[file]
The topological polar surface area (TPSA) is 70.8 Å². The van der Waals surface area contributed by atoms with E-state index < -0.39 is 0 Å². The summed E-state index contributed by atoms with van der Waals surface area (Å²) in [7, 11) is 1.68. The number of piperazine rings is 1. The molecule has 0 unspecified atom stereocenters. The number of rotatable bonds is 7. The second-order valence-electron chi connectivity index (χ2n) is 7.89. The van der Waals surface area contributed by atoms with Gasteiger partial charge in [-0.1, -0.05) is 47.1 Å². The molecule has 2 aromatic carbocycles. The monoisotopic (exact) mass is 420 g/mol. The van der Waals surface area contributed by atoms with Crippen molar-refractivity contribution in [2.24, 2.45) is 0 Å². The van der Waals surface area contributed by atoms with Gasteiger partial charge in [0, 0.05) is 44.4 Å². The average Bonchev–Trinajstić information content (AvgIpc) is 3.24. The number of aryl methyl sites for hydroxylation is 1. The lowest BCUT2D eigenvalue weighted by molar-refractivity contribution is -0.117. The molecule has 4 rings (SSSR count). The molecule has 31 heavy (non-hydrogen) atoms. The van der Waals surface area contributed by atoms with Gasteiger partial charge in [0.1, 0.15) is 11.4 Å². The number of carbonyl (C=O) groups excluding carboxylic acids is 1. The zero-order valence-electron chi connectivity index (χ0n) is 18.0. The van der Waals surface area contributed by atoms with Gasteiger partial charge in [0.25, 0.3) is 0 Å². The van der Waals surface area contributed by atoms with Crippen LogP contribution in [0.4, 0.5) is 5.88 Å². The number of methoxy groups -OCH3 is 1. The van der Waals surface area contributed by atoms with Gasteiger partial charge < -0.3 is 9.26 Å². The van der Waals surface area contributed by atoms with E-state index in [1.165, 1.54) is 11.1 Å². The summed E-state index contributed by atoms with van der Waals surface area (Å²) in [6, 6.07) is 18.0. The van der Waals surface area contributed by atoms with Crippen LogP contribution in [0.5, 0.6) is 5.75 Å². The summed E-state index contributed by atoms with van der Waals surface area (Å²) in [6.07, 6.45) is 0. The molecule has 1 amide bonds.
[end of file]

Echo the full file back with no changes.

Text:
The topological polar surface area (TPSA) is 70.8 Å². The van der Waals surface area contributed by atoms with E-state index < -0.39 is 0 Å². The summed E-state index contributed by atoms with van der Waals surface area (Å²) in [7, 11) is 1.68. The number of piperazine rings is 1. The molecule has 0 unspecified atom stereocenters. The number of rotatable bonds is 7. The second-order valence-electron chi connectivity index (χ2n) is 7.89. The van der Waals surface area contributed by atoms with Gasteiger partial charge in [-0.1, -0.05) is 47.1 Å². The molecule has 2 aromatic carbocycles. The monoisotopic (exact) mass is 420 g/mol. The van der Waals surface area contributed by atoms with Crippen molar-refractivity contribution in [2.24, 2.45) is 0 Å². The van der Waals surface area contributed by atoms with Gasteiger partial charge in [0, 0.05) is 44.4 Å². The average Bonchev–Trinajstić information content (AvgIpc) is 3.24. The number of aryl methyl sites for hydroxylation is 1. The lowest BCUT2D eigenvalue weighted by molar-refractivity contribution is -0.117. The molecule has 4 rings (SSSR count). The molecule has 31 heavy (non-hydrogen) atoms. The van der Waals surface area contributed by atoms with Gasteiger partial charge in [0.1, 0.15) is 11.4 Å². The number of carbonyl (C=O) groups excluding carboxylic acids is 1. The zero-order valence-electron chi connectivity index (χ0n) is 18.0. The van der Waals surface area contributed by atoms with Gasteiger partial charge in [0.25, 0.3) is 0 Å². The van der Waals surface area contributed by atoms with Crippen LogP contribution in [0.4, 0.5) is 5.88 Å². The number of methoxy groups -OCH3 is 1. The van der Waals surface area contributed by atoms with Gasteiger partial charge < -0.3 is 9.26 Å². The van der Waals surface area contributed by atoms with E-state index in [1.165, 1.54) is 11.1 Å². The summed E-state index contributed by atoms with van der Waals surface area (Å²) in [6, 6.07) is 18.0. The van der Waals surface area contributed by atoms with Crippen LogP contribution in [0.5, 0.6) is 5.75 Å². The summed E-state index contributed by atoms with van der Waals surface area (Å²) in [6.07, 6.45) is 0. The molecule has 1 amide bonds.